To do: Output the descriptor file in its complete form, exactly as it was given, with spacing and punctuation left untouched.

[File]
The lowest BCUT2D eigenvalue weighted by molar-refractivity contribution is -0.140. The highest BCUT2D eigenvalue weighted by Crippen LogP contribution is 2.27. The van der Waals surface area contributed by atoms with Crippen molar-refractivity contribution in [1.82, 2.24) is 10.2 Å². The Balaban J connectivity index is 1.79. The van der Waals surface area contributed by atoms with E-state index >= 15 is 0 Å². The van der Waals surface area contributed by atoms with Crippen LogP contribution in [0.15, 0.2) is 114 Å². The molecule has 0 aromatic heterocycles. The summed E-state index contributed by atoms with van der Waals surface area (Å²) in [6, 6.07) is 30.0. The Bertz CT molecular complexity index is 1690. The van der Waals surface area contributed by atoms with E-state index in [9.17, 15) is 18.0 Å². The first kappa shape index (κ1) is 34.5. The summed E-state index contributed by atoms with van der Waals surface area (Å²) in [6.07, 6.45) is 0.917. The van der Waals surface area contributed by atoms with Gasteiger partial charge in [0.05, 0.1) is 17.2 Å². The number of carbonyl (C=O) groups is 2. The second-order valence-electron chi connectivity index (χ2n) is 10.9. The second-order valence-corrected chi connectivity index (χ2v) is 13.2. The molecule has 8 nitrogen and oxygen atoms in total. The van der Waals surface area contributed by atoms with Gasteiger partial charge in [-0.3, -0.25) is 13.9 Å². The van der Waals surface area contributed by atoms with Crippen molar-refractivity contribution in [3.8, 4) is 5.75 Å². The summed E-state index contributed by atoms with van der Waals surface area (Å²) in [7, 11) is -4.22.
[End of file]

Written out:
The lowest BCUT2D eigenvalue weighted by molar-refractivity contribution is -0.140. The highest BCUT2D eigenvalue weighted by Crippen LogP contribution is 2.27. The van der Waals surface area contributed by atoms with Crippen molar-refractivity contribution in [1.82, 2.24) is 10.2 Å². The Balaban J connectivity index is 1.79. The van der Waals surface area contributed by atoms with E-state index >= 15 is 0 Å². The van der Waals surface area contributed by atoms with Crippen LogP contribution in [0.15, 0.2) is 114 Å². The molecule has 0 aromatic heterocycles. The summed E-state index contributed by atoms with van der Waals surface area (Å²) in [6, 6.07) is 30.0. The Bertz CT molecular complexity index is 1690. The van der Waals surface area contributed by atoms with E-state index in [9.17, 15) is 18.0 Å². The first kappa shape index (κ1) is 34.5. The summed E-state index contributed by atoms with van der Waals surface area (Å²) in [6.07, 6.45) is 0.917. The van der Waals surface area contributed by atoms with Gasteiger partial charge in [0.05, 0.1) is 17.2 Å². The number of carbonyl (C=O) groups is 2. The second-order valence-electron chi connectivity index (χ2n) is 10.9. The second-order valence-corrected chi connectivity index (χ2v) is 13.2. The molecule has 8 nitrogen and oxygen atoms in total. The van der Waals surface area contributed by atoms with Gasteiger partial charge in [-0.3, -0.25) is 13.9 Å². The van der Waals surface area contributed by atoms with Crippen molar-refractivity contribution in [3.8, 4) is 5.75 Å². The summed E-state index contributed by atoms with van der Waals surface area (Å²) in [7, 11) is -4.22.